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BMJ Open Sport Exerc Med. 2017 Sep 21;3(1):e000263. doi: 10.1136/bmjsem-2017-000263. eCollection 2017.

Prognostic factors for specific lower extremity and spinal musculoskeletal injuries identified through medical screening and training load monitoring in professional football (soccer): a systematic review.

Author information

1
Manchester United Football Club, Manchester, UK.
2
Arthritis Research UK Centre for Epidemiology, Centre for Musculoskeletal Research, Faculty of Biology, Medicine and Health, Manchester Academic Health Science Centre, The University of Manchester, Manchester, UK.
3
NIHR Manchester Musculoskeletal Biomedical Research Unit, Central Manchester University Hospitals NHS Foundation Trust, Manchester, UK.
4
Department of Health Professions, Manchester Metropolitan University, Manchester, UK.

Abstract

Background:

Medical screening and load monitoring procedures are commonly used in professional football to assess factors perceived to be associated with injury.

Objectives:

To identify prognostic factors (PFs) and models for lower extremity and spinal musculoskeletal injuries in professional/elite football players from medical screening and training load monitoring processes.

Methods:

The MEDLINE, AMED, EMBASE, CINAHL Plus, SPORTDiscus and PubMed electronic bibliographic databases were searched (from inception to January 2017). Prospective and retrospective cohort studies of lower extremity and spinal musculoskeletal injury incidence in professional/elite football players aged between 16 and 40 years were included. The Quality in Prognostic Studies appraisal tool and the modified Grading of Recommendations Assessment, Development and Evaluation synthesis approach was used to assess the quality of the evidence.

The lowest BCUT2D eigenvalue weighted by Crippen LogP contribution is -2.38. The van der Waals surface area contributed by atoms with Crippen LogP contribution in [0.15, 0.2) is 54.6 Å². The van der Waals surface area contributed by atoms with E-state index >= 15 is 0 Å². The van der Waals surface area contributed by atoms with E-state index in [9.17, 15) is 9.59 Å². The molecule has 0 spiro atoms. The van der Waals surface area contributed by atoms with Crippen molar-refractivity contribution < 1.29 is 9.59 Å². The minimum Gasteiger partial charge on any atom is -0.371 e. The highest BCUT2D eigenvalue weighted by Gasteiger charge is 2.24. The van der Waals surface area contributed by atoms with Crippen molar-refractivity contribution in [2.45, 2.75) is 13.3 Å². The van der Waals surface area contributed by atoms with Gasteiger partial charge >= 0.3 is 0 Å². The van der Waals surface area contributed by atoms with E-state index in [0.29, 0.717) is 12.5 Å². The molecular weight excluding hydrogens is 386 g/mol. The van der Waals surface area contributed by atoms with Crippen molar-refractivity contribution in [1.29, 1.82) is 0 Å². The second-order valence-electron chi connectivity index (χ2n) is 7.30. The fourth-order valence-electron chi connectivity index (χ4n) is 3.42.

Results:

Fourteen studies were included. 16 specific lower extremity injury outcomes were identified. No spinal injury outcomes were identified. Meta-analysis was not possible due to heterogeneity and study quality. All evidence related to PFs and specific lower extremity injury outcomes was of very low to low quality. On the few occasions where multiple studies could be used to compare PFs and outcomes, only two factors demonstrated consensus. A history of previous hamstring injuries (HSI) and increasing age may be prognostic for future HSI in male players.

Conclusions:

The assumed ability of medical screening tests to predict specific musculoskeletal injuries is not supported by the current evidence. Screening procedures should currently be considered as benchmarks of function or performance only. The prognostic value of load monitoring modalities is unknown.

KEYWORDS:

injury profiling; lower extremity injuries; prediction; prediction models; risk factors

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